waters under the earth,' asked if these did not proclaim a first
cause, possessing intelligence and power; power in the production,
and intelligence in the design and constant preservation of the
system; urged the palpable existence of final causes, that the eye
was made to see, and the ear to hear, and not that we see because we
have eyes, and hear because we have ears; an answer obvious to the
senses, as that of walking across the room was to the philosopher
demonstrating the nonexistence of motion.  It was in D'Holbach's
conventicles that Rousseau imagined all the machinations against him
were contrived; and he left, in his Confessions the most biting
anecdotes of Grimm.  These appeared after I left France; but I have
heard that poor Grimm was so much afflicted by them, that he kept his
bed several weeks.  I have never seen these Memoirs of Grimm.  Their
volume has kept them out of our market.


        I have been lately amusing myself with Levi's book in answer to
Dr. Priestley.  It is a curious and tough work.  His style is
inelegant and incorrect, harsh and petulent to his adversary, and his
reasoning flimsey enough.  Some of his doctrines were new to me,
particularly that of his two resurrections: the first a particular
one of all the dead, in body as well as soul, who are to live over
again, the Jews in a state of perfect obedience to god, the other
nations in a state of corporeal punishment for the sufferings they
have inflicted on the Jews.  And he explains this resurrection of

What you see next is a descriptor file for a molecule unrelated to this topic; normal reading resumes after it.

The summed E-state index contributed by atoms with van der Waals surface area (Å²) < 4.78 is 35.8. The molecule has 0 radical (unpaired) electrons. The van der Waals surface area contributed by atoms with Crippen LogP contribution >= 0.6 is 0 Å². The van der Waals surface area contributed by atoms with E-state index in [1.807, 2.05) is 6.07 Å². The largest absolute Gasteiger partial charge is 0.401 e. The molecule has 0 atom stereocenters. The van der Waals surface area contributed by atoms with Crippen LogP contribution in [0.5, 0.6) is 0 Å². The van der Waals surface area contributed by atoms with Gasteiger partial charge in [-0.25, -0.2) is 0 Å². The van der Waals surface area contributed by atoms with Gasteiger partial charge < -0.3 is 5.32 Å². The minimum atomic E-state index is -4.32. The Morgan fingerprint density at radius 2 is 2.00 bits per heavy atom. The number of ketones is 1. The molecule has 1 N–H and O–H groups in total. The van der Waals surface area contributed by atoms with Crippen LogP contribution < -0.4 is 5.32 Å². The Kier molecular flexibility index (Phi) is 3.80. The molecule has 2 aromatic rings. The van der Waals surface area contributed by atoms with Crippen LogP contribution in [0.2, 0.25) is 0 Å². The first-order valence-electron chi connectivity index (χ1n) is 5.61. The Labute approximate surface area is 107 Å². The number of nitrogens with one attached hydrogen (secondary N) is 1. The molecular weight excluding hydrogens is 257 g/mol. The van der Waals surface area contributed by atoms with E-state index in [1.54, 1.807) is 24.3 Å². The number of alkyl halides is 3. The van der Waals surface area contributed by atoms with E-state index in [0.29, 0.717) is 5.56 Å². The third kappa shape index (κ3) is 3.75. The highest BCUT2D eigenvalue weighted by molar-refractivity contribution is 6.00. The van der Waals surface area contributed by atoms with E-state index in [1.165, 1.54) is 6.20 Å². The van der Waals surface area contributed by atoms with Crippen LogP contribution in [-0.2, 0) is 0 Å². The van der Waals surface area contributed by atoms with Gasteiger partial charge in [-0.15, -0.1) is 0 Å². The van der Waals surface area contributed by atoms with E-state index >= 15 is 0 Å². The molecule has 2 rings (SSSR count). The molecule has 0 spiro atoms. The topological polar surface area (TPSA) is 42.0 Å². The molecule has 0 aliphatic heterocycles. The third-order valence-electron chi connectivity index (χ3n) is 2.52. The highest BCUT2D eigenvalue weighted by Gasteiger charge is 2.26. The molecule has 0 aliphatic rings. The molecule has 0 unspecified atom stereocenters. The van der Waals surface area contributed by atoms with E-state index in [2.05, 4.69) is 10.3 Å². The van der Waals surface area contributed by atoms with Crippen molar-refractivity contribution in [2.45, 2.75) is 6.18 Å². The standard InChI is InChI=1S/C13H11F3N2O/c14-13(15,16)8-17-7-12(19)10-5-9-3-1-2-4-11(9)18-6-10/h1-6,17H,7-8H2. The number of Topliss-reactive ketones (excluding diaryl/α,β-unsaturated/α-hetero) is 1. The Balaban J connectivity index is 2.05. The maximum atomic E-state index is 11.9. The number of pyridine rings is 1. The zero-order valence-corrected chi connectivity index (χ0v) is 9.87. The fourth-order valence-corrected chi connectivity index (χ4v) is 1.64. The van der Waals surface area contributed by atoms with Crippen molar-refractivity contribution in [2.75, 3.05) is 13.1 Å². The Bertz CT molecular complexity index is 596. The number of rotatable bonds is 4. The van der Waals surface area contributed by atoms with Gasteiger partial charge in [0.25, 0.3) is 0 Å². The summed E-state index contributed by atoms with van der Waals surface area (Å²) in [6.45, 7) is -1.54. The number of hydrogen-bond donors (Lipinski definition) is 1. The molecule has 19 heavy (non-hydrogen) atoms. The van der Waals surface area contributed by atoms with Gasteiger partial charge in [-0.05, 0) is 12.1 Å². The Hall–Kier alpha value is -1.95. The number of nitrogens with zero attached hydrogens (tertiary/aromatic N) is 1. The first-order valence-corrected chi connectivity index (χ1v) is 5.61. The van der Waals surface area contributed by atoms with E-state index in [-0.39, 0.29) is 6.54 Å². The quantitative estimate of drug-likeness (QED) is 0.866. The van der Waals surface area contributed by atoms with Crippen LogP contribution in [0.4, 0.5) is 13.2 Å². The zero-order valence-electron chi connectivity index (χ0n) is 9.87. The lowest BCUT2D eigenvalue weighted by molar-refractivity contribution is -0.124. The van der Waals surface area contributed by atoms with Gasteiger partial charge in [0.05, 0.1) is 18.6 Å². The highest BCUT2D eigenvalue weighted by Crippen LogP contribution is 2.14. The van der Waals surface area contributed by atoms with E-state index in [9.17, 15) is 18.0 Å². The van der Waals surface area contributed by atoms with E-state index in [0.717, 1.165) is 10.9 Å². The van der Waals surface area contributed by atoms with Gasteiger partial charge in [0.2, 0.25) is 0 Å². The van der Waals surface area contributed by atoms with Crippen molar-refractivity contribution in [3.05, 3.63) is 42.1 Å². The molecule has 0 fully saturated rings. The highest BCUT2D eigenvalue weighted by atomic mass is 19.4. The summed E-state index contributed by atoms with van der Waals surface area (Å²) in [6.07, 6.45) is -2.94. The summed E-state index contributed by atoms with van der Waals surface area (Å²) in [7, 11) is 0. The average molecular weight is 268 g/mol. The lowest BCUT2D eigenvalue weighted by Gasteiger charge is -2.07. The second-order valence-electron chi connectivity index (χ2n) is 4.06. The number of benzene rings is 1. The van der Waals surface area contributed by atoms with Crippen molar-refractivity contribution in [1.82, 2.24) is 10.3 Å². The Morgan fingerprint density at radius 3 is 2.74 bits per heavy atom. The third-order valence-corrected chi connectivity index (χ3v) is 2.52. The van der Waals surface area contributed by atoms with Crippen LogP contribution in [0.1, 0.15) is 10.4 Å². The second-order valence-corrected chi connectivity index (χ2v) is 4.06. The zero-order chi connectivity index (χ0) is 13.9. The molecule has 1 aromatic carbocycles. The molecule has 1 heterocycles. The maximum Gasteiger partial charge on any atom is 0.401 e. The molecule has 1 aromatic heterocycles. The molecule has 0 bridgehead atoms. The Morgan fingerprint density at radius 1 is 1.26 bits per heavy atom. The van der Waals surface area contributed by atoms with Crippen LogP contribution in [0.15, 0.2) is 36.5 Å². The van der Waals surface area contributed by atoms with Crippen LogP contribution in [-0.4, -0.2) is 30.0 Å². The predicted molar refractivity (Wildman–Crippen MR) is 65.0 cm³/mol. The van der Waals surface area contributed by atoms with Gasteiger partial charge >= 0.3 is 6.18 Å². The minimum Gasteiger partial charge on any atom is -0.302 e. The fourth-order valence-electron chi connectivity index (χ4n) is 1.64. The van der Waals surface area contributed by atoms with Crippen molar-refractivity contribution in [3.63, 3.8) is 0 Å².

bodies to be only of the original stamen of Leibnitz, or the
homunculus in semine masculino, considering that as a mathematical
point, insusceptible of separation, or division.  The second
resurrection a general one of souls and bodies, eternally to enjoy
divine glory in the presence of the supreme being.  He alledges that
the Jews alone preserve the doctrine of the unity of god.  Yet their
god would be deemed a very indifferent man with us: and it was to
correct their Anamorphosis of the deity that Jesus preached, as well
as to establish the doctrine of a future state.  However Levi insists
that that was taught in the old testament, and even by Moses himself
and the prophets.  He agrees that an anointed prince was prophecied
and promised: but denies that the character and history of Jesus has
any analogy with that of the person promised.  He must be fearfully
embarrassing to the Hierophants of fabricated Christianity; because
it is their own armour in which he clothes himself for the attack.
For example, he takes passages of Scripture from their context (which
would give them a very different meaning) strings them together, and
makes them point towards what object he pleases; he interprets them
figuratively, typically, analogically, hyperbolically; he calls in
the aid of emendation, transposition, ellipsis, metonymy, and every
other figure of rhetoric; the name of one man is taken for another,
one place for another, days and weeks for months and years; and
finally avails himself of all his advantage over his adversaries by
his superior knolege of the Hebrew, speaking in the very language of
the divine communication, while they can only fumble on with
conflicting and disputed translations.  Such is this war of giants.
And how can such pigmies as you and I decide between them?  For
myself I confess that my head is not formed tantas componere lites.
And as you began your Mar. 2. with a declaration that you were about
to write me the most frivolous letter I had ever read, so I will
close mine by saying I have written you a full match for it, and by
adding my affectionate respects to Mrs. Adams, and the assurance of
my constant attachment and consideration for yourself.